پاسخ سیستم کانادایی رفاه کودکان به مواجهه با تحقیقات خشونت خانگی
|کد مقاله||سال انتشار||مقاله انگلیسی||ترجمه فارسی||تعداد کلمات|
|36151||2008||12 صفحه PDF||سفارش دهید||4943 کلمه|
Publisher : Elsevier - Science Direct (الزویر - ساینس دایرکت)
Journal : Child Abuse & Neglect, Volume 32, Issue 3, March 2008, Pages 393–404
Objective While child welfare policy and legislation reflects that children who are exposed to domestic violence are in need of protection because they are at risk of emotional and physical harm, little is known about the profile of families and children identified to the child welfare system and the system's response. The objective of this study was to examine the child welfare system's response to child maltreatment investigations substantiated for exposure to domestic violence (EDV). Methods This study is based on a secondary analysis of data collected in the 2003 Canadian Incidence Study of Reported Child Abuse and Neglect (CIS-2003). Bivariate analyses were conducted on substantiated investigations. A binary logistic regression was also conducted to attempt to predict child welfare placements for investigations involving EDV. Results What emerges from this study is that the child welfare system's response to EDV largely depends on whether it occurs in isolation or with another substantiated form of child maltreatment. For example, children involved in substantiated investigations that involve EDV with another form of substantiated maltreatment are almost four times more likely than investigations involving only EDV to be placed in a child welfare setting (Adjusted Odds Ratio = 3.87, p < .001). Conclusions These findings suggest that the involvement of child welfare has not resulted in the widespread placement of children exposed to domestic violence. The Canadian child welfare system is substantiating EDV at a high rate but is concluding that these families do not require child protection services. Practice implications There is debate in the literature about how the child welfare sector should respond to cases involving exposure to domestic violence. Contrary to conventional wisdom, this study finds that children who are the subject of investigations involving substantiated exposure to domestic violence are less likely to be removed from their home than children experiencing other forms of maltreatment. Strategies need to be developed to counter misperceptions about the intrusiveness of child welfare, and discussions need to take place about when it is appropriate for child welfare to become involved when children are exposed to domestic violence.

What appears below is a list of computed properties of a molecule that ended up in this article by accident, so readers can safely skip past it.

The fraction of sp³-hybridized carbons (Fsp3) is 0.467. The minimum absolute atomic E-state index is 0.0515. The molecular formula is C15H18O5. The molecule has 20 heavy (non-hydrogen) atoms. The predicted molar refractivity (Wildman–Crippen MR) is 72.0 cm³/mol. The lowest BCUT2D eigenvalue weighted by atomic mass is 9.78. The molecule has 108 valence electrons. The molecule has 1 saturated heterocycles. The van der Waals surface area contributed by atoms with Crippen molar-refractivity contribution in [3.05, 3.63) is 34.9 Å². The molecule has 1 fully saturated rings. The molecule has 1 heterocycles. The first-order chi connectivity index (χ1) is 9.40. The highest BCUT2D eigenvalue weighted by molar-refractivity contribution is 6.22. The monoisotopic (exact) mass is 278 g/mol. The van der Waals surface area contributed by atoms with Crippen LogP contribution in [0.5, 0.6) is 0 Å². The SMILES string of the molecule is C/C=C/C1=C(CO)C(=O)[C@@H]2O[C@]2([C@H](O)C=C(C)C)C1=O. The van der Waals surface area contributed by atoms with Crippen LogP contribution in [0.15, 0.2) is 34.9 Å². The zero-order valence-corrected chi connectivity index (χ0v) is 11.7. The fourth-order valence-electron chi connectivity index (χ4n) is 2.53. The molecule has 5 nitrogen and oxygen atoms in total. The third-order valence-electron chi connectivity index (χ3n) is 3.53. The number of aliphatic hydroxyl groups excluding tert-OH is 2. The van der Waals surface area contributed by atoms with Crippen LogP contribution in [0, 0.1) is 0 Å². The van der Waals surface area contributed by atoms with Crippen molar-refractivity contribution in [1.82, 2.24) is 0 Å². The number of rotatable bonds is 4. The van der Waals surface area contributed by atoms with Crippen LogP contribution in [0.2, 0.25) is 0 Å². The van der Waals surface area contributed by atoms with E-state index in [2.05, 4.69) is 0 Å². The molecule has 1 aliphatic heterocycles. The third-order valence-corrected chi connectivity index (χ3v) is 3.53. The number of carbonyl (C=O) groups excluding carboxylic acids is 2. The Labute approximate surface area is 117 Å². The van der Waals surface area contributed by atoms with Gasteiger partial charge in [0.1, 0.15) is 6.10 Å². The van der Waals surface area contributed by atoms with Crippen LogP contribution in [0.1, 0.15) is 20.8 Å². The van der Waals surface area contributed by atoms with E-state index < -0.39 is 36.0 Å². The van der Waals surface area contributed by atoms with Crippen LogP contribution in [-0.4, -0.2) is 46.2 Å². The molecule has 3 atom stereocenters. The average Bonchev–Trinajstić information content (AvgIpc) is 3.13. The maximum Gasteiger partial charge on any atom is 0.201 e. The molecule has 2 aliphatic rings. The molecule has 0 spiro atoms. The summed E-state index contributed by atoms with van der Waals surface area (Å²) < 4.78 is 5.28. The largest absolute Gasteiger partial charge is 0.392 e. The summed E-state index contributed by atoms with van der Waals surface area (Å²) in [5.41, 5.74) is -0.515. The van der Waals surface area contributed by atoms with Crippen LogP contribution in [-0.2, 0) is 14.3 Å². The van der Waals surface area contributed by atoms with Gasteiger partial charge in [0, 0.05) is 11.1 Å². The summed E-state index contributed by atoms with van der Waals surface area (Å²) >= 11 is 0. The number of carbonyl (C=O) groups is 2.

The response of the service sector to women and children living in domestic violence situations has been the subject of debate since the issue was identified as a social problem in the early 1960s. It is estimated that 7% of Canadian women in a current, previous, or common–law relationship have experienced spousal violence in the past 5 years (Statistics Canada, 2005). In the United States, a national study found that 29% of women had experienced physical, sexual, or psychological intimate partner violence during their lifetime (Coker et al., 2002). Developing effective responses to domestic violence raises complex issues that go to the heart of gender and family relations (Jaffe, Crooks, & Wolfe, 2003). The question of the protection of children who are exposed to domestic violence has added another layer of challenges. The child welfare system has come under increasing pressure to intervene in situations of domestic violence. Child welfare policy and legislation has begun to reflect that children who are exposed to domestic violence are at risk of emotional and physical harm, and are in need of protection. While there is ample evidence that exposure to domestic violence affects children in many negative ways, little is known about the profile of families and children identified to the child welfare system, and the system's response.